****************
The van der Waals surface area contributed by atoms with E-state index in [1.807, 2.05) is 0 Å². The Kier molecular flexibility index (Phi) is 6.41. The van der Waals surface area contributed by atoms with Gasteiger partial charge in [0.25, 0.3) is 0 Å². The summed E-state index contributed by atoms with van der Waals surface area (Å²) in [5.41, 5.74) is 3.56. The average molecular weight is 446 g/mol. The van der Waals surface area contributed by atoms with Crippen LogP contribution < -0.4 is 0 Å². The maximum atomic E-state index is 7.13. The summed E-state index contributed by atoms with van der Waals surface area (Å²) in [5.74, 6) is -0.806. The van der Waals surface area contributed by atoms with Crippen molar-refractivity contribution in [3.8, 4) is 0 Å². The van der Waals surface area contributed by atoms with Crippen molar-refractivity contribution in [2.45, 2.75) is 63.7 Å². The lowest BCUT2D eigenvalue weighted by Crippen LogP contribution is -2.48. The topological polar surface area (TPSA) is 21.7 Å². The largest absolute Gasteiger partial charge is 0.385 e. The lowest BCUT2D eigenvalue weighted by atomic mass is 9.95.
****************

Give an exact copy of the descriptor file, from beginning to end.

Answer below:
The van der Waals surface area contributed by atoms with E-state index in [1.807, 2.05) is 0 Å². The Kier molecular flexibility index (Phi) is 6.41. The van der Waals surface area contributed by atoms with Gasteiger partial charge in [0.25, 0.3) is 0 Å². The summed E-state index contributed by atoms with van der Waals surface area (Å²) in [5.41, 5.74) is 3.56. The average molecular weight is 446 g/mol. The van der Waals surface area contributed by atoms with Crippen LogP contribution < -0.4 is 0 Å². The maximum atomic E-state index is 7.13. The summed E-state index contributed by atoms with van der Waals surface area (Å²) in [5.74, 6) is -0.806. The van der Waals surface area contributed by atoms with Crippen molar-refractivity contribution in [3.8, 4) is 0 Å². The van der Waals surface area contributed by atoms with Crippen molar-refractivity contribution in [2.45, 2.75) is 63.7 Å². The lowest BCUT2D eigenvalue weighted by Crippen LogP contribution is -2.48. The topological polar surface area (TPSA) is 21.7 Å². The largest absolute Gasteiger partial charge is 0.385 e. The lowest BCUT2D eigenvalue weighted by atomic mass is 9.95.